There was rarely any character growth, even less character consistency, and the few things that you assumed would actually matter (like, say, the little matter of Alfred shooting a guy in the pilot episode and the three leads getting arrested for in the second, which for some reason is only ever referenced in passing afterwards, and even then only to make a joke about it) never come back up. The characters are put somewhere, hijinks ensue, the show ends, and they get into some other incidental and trivial trouble next week. It’s a little disappointing that a show made by many people who’d never made a TV show wound up looking so much like a regular old TV show.


It wasn’t just a problem that the show seemed to waver between being a unique, Twin Peaks-style weird-out and an Everybody Loves Raymond-esque normal sitcom, it was that it didn’t do either version particularly well. The intermittent gestures towards surrealism failed, giving off a vibe of weirdness for weirdness’s sake. The only fully fleshed-out character here was Earn. Alfred’s character never really made sense; the show never seemed to reconcile the lovable, goofy, mild-mannered guy he was for most of the season with the hotheaded guy who’d shoot people or rob someone out of anger whenever plot machinations required. (Nor did they ever decide just how famous they wanted Paper Boi to have gotten, dragging his metaphorical Q rating up and down to fit the demands of any given episode’s storyline.)

Earn’s and Vanessa’s relationship was similarly inscrutable and variable depending on the episode. Even within episodes, it was at times difficult to ascertain anyone’s motivations for acting the way they were or in fact why we were, say, watching Darius off by himself at the shooting range. Again, every individual episode was perfectly enjoyable in its own right—in large part because of the performances of the actors themselves, which were very good throughout—but as a collective whole, so many of the parts didn’t line up with what we’d seen before and what we’d see later.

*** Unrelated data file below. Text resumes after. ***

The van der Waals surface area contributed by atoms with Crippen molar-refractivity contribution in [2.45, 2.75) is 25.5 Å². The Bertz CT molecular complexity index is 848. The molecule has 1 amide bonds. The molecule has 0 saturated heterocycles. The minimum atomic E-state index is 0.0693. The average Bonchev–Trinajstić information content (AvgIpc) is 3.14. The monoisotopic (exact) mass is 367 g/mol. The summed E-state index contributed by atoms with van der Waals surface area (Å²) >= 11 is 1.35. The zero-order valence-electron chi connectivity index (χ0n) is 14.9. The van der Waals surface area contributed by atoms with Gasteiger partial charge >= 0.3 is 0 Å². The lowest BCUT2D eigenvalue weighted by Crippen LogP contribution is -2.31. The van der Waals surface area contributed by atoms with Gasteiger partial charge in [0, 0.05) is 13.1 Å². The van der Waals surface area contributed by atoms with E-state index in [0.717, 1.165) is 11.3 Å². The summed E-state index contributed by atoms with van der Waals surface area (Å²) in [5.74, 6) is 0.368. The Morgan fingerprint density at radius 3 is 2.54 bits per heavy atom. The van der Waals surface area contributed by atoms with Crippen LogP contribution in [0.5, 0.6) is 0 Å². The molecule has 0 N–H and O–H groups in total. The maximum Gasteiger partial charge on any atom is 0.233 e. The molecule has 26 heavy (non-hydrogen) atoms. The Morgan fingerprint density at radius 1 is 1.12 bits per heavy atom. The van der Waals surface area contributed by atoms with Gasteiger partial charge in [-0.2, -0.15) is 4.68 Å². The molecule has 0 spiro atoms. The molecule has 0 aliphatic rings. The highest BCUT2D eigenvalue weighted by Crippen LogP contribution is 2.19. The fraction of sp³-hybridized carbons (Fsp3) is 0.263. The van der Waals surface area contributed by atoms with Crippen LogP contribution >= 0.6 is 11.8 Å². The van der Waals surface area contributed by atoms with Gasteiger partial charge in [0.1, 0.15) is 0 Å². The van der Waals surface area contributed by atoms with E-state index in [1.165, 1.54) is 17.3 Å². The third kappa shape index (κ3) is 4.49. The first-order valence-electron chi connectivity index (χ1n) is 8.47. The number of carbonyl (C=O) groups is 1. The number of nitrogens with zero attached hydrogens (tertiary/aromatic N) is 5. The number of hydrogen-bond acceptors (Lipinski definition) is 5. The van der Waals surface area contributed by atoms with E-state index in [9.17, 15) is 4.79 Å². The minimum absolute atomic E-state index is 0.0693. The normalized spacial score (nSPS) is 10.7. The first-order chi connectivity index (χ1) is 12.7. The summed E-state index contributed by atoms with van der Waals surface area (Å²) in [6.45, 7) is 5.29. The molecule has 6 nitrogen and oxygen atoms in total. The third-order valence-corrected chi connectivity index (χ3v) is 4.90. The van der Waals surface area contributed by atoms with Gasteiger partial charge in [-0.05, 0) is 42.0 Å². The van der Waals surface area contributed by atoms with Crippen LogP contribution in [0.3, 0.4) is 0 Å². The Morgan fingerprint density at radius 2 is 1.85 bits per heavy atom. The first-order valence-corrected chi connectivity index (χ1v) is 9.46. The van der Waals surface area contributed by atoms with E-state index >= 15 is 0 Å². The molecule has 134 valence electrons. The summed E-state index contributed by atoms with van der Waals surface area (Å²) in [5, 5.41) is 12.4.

To a certain extent, Atlanta came back around to its original vision with the final two episodes of the season. It didn’t hurt that both of those were heavily Earn-centered, and involved plots that either took him out of the jumbled mess of a world the earlier episodes had made or focused closely on a single problem for him to solve. They at times suffered from the lack of internal consistency that plagued the rest of the series, and the season ended without even attempting to pay off many of the narrative threads that were dangled early on. (Seriously, Earn and Alfred were involved in a shooting in the first damn episode and there were never any ramifications. That makes no sense.) But the final two were strange and good and unconventional in a way that mirrored those first couple episodes. Atlanta was closest to its peak the further it fled from normalcy, and the half of the show that was odd was good enough to make the more traditional half worth sitting through, even if the whole didn’t feel as satisfying as it could or should have.

Going forward, there definitely are places to go and emotions to explore for Earn and Alfred and Vanessa, and following them on their journey in subsequent seasons will probably be worthwhile. It’s also a safe bet that as those making the show become more assured in themselves and the characters, the rougher parts in the writing will begin to smooth out. However, I can’t shake the feeling that, had it all been, to paraphrase another rapper, half as long, twice as strong, and over by now—meaning, had Earn’s story been told in a concise, distinctive 90-minute movie rather than stretched into an often aimless and bloated 10 episode TV series—the experience would’ve been much better. There is definitely something to say about this place and these characters, but the structure of a TV series may have left too much space to speak into.